Wednesday, April 15, 2015

First Impressions: The Philippines

It pains me to say negative things about anyplace we are lucky enough to visit. But, this blog is nothing if not honest. So, here goes.

I heard a lot about “Filipino Hospitality” before we arrived here. This place is famous for it, and I couldn’t wait for the warm welcome we’d receive. Well, I haven’t seen it yet. Filipino unfriendliness? Yes. Filipino indifference? Sure. Filipino frowns? In spades. Maybe we’ve just been unlucky. Perhaps the people in Cambodia were just SO unbelievably friendly (they are) that anyplace after it would pale in comparison. Whatever it is, we do not feel the warm welcome here that we’ve felt in so many other countries. My theory is that once you know a local well enough to be invited into their home, I’m sure they are incredibly hospitable and wonderful people. But for the average tourist walking down the street, they really couldn’t care less.

The food. Ahhh the food. We’re really looking forward to the moment we find something we like. But we haven’t yet. I’m sure we must be ordering terribly. And I’ll bet if we got to know one of those hospitable locals, they’d cook us up a storm. But so far, everything has been overpriced (by southeast Asian standards) and underwhelming. When it comes to meat, either the color is odd or the texture is suspect. When it comes to white rice, well, there is no shortage of that. There are lots and lots of greasy fast food places, and not a vegetable as far as the eye can see. What we wouldn’t give for some Vietnamese street food with a mountain of fresh herbs. It’s one of the few places in Asia that isn’t known around the world for its cuisine, and I think I can see why.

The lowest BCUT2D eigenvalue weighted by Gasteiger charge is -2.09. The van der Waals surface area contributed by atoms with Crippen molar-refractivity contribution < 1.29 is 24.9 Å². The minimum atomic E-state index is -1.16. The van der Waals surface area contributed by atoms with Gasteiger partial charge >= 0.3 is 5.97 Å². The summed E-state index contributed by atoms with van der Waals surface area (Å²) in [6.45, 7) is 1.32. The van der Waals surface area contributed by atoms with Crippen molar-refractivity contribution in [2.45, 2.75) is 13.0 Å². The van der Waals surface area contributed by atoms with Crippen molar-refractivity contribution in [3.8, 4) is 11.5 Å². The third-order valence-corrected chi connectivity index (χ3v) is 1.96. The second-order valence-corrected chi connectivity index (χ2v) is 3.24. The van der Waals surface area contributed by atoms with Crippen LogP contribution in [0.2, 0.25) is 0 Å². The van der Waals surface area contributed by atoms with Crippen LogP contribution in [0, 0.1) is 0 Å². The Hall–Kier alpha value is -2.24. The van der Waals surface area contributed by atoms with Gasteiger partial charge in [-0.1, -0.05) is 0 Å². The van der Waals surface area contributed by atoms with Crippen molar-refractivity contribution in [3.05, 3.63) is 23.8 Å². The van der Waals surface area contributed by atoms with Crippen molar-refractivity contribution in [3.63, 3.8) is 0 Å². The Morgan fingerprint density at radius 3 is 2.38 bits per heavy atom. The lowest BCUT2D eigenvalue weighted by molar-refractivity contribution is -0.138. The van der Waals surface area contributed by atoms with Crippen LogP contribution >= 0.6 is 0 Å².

Lastly, the tourist infrastructure is much less established than I expected it to be. Hostel staff can’t answer any questions about the country. Tourist offices and ticket counters basically don’t exist. Purchasing a bus ticket required a two-hour round-trip taxi ride to the depot, cause they don’t have any agents selling tickets in the city or the ability to purchase online. I would gladly pay a few bucks commission on a ticket if they would put a system, any system, in place. In most cities, you despise the touts trying to sell you tours and excursions, and yearn for that magical time before places become so touristy. Well, now that I’ve experienced that time, I have a new appreciation for the alternative.

I’m sure there are many people out there who would disagree with me on everything above, and I hope by the time we leave here I disagree with it too! Forgive me, Philippines.

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